I’m not sure if the first child is always the favored child, but in our family that was the case. It seemed Robby had his way with most anything he wanted. That is at least my perspective, which is a child’s perspective, which can be reconstructed a bit. I know enough now to know that how I currently perceive my childhood can be different from reality, but it’s my story and my blog.
I’m not sure how my parents saw it, but their favor on Robby did seem a bit skewed to me. I was not particularly bothered by this perceived favored status he had, though at times it was frustrating.
The truth is that Robby was four years older than me and that was just long enough to put us in two different worlds. When I went to first grade he was in the fourth and was moving on with life. I was not really adjusted to the school thing until about the third grade and he was in the 7th by that time. He was cutting edge and I was simply following his wake, making my own life, trying to figure things out. I really didn’t have much of a clue about things until he hit high school and by that time he was gone, at least in my mind, in my experience. He also had Joey, a year younger, to contend with so I suspect I was not in his thoughts. He didn’t know me and I didn’t know him. I was way down the sibling chain and there was no reason for us to interact, at least not the way our family was set-up.
I think the only time I was truly mad about the favored status thing was when Robby wanted a car and somehow he worked it out with my dad to take my money from my bank account to buy him a car. My dad took about 1K from my account, which was about all I had at the time if I remember correctly. Being a minor my dad had to help me open the account. This “parental consent” clause gave him the ability to take money if he wished. I was 12 when I opened my account. I remember having a savings book and it was the coolest thing to watch the money grow week by week in that account. I was 14 when it hit 1K and that is about the time he took the money for Robby to buy him a purple, metal-flaked 1966 Volkswagon bug. I was ticked off (Read: understatement). I worked for two years to save that money and it was gone at a whim. Robby had a desire and it was fulfilled at my expense.
The car was passed down to Joey and maybe Gary, but I’m not exactly sure about that, then when I turned 16 or 17 I got it. By that time the car had seen it best years. It was a very frustrating time for me. I re-carpeted the car and got it ready for “coolness” and enjoyed it for a few months. I skipped school with Chip Simpson one day to go to Greensboro to pick up some wrestling tickets for a big show they were having. The car blew a rod on the way back, just outside of Greensboro and we had to hitchhike home, which took us from around 1 PM to 11 PM that night. It was a bad day. The mechanic said it would cost more to repair than it was worth so I gave the car to him to cover the towing and assessment bill. I think I got ripped-off on that deal.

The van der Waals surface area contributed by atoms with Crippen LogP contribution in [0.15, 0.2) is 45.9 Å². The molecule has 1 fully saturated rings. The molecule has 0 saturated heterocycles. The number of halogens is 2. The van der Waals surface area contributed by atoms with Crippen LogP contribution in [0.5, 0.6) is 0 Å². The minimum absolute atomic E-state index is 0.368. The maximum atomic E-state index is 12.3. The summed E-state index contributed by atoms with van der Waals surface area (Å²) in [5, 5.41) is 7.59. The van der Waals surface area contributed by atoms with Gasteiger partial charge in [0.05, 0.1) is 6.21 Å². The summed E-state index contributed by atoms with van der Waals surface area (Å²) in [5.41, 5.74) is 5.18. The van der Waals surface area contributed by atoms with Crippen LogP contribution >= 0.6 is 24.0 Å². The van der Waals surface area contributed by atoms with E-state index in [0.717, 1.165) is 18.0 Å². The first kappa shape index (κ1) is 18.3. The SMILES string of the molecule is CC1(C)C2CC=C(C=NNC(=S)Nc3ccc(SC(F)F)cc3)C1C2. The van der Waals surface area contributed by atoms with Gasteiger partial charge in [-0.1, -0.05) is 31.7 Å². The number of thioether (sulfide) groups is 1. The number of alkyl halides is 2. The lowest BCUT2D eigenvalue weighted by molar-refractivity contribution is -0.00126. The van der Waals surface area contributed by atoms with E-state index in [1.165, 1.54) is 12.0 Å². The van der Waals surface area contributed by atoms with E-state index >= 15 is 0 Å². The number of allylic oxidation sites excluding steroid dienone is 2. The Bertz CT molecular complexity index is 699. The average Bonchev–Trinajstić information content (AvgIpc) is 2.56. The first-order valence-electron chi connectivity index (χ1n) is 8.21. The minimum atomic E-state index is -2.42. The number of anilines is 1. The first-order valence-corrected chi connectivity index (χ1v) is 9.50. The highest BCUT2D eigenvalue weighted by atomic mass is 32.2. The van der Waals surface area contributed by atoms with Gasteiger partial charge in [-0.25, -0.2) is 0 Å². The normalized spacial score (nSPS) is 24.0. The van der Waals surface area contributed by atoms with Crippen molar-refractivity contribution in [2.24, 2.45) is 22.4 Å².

Robby was a mean brother. One time he took the bed sheet off one of our beds and tied some type of strings to it to form a makeshift parachute. He made a couple of us brothers climb a tree and jump into some sticks he had constructed in an upright position. I did not understand why he had the sticks protruding upward. I didn’t understand much of what Robby did. The chute did not open up btw, but fortunately we were not hurt.
Another time he urinated in the lawn mower because he did not want to cut the grass. Another time he took a rope and made a “squared circle” around four trees and bushes to form a wrestling ring. He got hyped-up from watching the wrestling show that Saturday and he and the next older brother, Joey, put on ski masks and pretended to be the “Masked Bolos”, a wrestling team back then. He and Joey then beat us up. All of these incidents were prefaced with the warning that if we told on him he would beat us up. He said it differently that than. Between the continual fear of getting beat up and a drunk dad who verbally taunted us most of the time, it was a sad childhood.
One time Robby tied up a cat inside an open Coke machine and beat it to death. Another time he hung a boy out of the second story of our old school building by his ankles just for kicks. Another time he tied a wire between two trees at the end of the path that led to our grandmother’s house. He was hoping that one of us would run down the path to grandma’s house and get clipped at the neck. The real funny part about this episode is that shortly after Robby strung the wire up mother called him back up to the house to do something. In time he forgot about the wire and some time later mother asked him to run to grandma’s house to pick up something. Mother said she was washing the dishes in the kitchen looking out the window that faced grandma’s house and while washing dishes she was watching her oldest son run down the path and all of a sudden he was nearly decapitated as his legs shot out from under him. This was an excellent moment in my childhood, from my perspective.